Mike DeSouza of Postmedia News reports today:
Governments must create a new set of laws protecting natural ecosystems to effectively enshrine a binding right to water that was recently adopted by the United Nations, says a newly-released policy paper by the Council of Canadians.
The recommendations, authored by Maude Barlow, the national chair of the citizens advocacy group, noted that there is no substitute for water and that it must be protected in law and in practice.
“Freshwater is central to our very existence and must be protected by public trust law for the common good, not for individual profit,” said the report, titled Our Right to Water.
“Of course there is an economic dimension to water, but under the public trust, governments are obliged to protect water sources in order to sustain them for the long-term use of the entire population, not just the privileged few.”
The report said the next step consists of laws that assign new rights to protect natural ecosystems that have started to emerge in some communities in North America, as well as in countries such as Bolivia and Ecuador.
“In the eyes of most Western law, most of the community of life on Earth remains mere ‘property,’ and water is increasingly seen as another commodity to be exploited,” said the report. “We need to develop laws and practices to protect water, outside its usefulness to humans, and to restore and permanently protect watersheds and water sources.”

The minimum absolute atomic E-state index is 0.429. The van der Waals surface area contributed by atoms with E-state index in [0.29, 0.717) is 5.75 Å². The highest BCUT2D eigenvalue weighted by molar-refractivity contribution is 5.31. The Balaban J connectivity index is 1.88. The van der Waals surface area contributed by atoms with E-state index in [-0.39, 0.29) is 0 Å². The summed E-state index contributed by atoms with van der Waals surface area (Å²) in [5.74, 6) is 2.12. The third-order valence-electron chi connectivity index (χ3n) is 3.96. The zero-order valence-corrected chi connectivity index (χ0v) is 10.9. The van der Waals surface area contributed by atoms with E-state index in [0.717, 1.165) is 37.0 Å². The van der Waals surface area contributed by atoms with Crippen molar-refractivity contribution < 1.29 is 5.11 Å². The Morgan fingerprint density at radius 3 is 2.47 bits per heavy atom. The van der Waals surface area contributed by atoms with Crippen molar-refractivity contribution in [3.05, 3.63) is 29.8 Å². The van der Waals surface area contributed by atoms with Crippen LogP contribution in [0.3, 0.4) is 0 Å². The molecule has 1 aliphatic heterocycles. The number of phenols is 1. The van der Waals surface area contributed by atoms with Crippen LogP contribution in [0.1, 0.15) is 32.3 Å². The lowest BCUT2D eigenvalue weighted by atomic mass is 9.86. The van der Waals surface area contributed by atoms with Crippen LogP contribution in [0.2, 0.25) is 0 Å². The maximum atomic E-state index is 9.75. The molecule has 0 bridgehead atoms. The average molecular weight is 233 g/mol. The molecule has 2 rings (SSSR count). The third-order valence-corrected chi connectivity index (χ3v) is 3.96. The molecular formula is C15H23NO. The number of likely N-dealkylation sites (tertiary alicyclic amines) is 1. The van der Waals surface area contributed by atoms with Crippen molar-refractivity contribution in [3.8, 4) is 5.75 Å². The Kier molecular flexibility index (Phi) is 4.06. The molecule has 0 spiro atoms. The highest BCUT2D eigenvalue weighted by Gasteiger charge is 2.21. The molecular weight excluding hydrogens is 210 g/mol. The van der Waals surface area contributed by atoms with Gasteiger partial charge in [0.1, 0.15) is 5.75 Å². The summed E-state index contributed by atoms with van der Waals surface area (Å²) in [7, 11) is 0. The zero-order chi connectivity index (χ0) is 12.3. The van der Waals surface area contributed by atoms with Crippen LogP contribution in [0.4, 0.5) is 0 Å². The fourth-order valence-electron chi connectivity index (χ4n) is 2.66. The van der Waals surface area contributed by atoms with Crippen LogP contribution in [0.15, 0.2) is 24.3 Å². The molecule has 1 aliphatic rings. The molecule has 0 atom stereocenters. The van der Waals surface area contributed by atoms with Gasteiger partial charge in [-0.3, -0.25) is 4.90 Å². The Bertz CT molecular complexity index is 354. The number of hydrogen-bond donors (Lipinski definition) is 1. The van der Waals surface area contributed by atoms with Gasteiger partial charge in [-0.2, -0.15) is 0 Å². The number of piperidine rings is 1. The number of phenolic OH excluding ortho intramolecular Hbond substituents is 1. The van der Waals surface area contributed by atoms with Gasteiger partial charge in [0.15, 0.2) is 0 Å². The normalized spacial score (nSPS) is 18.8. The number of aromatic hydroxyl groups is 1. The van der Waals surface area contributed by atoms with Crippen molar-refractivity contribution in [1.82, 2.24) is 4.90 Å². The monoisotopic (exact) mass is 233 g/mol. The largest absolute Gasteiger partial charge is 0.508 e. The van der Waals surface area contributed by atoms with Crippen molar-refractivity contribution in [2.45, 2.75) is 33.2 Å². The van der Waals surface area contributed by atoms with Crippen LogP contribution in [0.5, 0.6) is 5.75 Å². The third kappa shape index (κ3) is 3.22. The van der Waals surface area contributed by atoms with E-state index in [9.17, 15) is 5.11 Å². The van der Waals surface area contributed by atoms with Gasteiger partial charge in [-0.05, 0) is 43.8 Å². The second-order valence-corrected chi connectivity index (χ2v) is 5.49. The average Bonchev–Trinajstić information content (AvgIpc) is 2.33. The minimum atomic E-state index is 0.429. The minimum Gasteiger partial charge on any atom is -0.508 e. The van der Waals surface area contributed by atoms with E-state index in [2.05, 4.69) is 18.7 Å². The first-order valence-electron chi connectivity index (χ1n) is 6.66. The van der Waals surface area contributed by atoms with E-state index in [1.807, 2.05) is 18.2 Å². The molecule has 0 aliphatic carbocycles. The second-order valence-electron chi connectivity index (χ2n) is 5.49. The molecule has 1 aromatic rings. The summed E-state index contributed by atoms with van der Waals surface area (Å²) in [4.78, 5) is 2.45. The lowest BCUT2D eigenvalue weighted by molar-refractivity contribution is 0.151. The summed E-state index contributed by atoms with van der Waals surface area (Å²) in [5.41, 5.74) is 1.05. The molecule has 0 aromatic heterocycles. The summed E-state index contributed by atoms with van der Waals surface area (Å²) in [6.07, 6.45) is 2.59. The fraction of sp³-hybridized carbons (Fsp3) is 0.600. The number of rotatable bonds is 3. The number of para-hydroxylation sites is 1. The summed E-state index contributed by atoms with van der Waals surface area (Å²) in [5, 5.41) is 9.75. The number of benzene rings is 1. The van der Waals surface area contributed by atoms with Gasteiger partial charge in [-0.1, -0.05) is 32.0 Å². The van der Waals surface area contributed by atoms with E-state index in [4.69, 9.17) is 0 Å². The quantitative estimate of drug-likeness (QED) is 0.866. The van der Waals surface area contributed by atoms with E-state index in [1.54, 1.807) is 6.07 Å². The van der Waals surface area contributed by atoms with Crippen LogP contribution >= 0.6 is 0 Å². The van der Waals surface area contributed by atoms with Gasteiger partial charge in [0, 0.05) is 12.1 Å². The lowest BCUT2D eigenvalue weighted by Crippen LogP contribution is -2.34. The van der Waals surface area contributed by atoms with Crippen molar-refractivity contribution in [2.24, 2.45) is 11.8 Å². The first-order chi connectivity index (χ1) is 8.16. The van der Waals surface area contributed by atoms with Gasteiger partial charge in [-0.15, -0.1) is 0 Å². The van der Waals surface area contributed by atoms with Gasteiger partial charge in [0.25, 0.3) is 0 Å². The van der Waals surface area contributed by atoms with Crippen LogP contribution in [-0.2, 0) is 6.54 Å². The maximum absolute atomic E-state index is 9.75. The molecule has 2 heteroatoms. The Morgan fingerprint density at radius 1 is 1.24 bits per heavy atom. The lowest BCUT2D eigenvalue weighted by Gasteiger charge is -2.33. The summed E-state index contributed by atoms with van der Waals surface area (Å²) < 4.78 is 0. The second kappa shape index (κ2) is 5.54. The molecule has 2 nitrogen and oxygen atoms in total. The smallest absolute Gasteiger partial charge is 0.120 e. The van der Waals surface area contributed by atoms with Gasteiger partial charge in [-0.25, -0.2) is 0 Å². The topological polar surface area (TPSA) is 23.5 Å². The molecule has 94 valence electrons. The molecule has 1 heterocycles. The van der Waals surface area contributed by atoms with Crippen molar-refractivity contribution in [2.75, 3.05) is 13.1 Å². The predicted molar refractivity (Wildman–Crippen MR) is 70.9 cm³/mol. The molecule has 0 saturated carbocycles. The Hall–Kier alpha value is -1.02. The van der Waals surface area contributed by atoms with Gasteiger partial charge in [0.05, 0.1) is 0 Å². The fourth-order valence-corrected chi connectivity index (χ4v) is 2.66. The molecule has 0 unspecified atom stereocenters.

In an interview, Barlow said it would place new obligations on businesses to act responsibly.
“What would it look like if the Gulf could sue BP? Or if the ocean off Japan could sue the nuclear reactor or the government of Japan for allowing the deterioration of that facility?” she asked.
She said the laws should be balanced to allow development that doesn’t damage the natural resources which sustain growth.
“That doesn’t mean that you can’t fish anymore, but it does mean that you can’t fish to extinction,” she said.
“It doesn’t mean you couldn’t have industry on a body of water, but industry couldn’t destroy that body of water.”
She added that Canada must also respond to billions of dollars in infrastructure funding required to maintain water systems to protect the existing services and access across the country. She said the universal right to water, as adopted by the UN, should also force the government to substantially improve and fix inadequate water services in many First Nations communities.